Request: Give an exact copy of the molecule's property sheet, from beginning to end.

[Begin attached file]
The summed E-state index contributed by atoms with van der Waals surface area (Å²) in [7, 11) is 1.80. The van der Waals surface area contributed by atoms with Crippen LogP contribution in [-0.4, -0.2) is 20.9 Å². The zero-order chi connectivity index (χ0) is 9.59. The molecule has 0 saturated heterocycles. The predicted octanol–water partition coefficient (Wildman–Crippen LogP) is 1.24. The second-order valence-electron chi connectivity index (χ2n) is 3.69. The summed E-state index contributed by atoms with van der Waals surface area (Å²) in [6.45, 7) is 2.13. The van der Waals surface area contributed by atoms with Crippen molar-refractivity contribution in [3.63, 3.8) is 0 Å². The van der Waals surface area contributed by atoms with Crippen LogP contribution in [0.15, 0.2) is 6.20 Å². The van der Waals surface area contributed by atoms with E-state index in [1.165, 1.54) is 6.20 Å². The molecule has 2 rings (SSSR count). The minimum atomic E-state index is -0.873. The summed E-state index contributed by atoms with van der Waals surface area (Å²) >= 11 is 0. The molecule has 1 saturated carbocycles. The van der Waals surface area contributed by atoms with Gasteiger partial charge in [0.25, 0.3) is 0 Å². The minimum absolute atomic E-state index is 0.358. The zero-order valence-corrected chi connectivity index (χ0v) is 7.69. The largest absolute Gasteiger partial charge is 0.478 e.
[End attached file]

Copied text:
The summed E-state index contributed by atoms with van der Waals surface area (Å²) in [7, 11) is 1.80. The van der Waals surface area contributed by atoms with Crippen LogP contribution in [-0.4, -0.2) is 20.9 Å². The zero-order chi connectivity index (χ0) is 9.59. The molecule has 0 saturated heterocycles. The predicted octanol–water partition coefficient (Wildman–Crippen LogP) is 1.24. The second-order valence-electron chi connectivity index (χ2n) is 3.69. The summed E-state index contributed by atoms with van der Waals surface area (Å²) in [6.45, 7) is 2.13. The van der Waals surface area contributed by atoms with Crippen molar-refractivity contribution in [3.63, 3.8) is 0 Å². The van der Waals surface area contributed by atoms with Crippen LogP contribution in [0.15, 0.2) is 6.20 Å². The van der Waals surface area contributed by atoms with E-state index in [1.165, 1.54) is 6.20 Å². The molecule has 2 rings (SSSR count). The minimum atomic E-state index is -0.873. The summed E-state index contributed by atoms with van der Waals surface area (Å²) >= 11 is 0. The molecule has 1 saturated carbocycles. The van der Waals surface area contributed by atoms with Gasteiger partial charge in [0.25, 0.3) is 0 Å². The minimum absolute atomic E-state index is 0.358. The zero-order valence-corrected chi connectivity index (χ0v) is 7.69. The largest absolute Gasteiger partial charge is 0.478 e.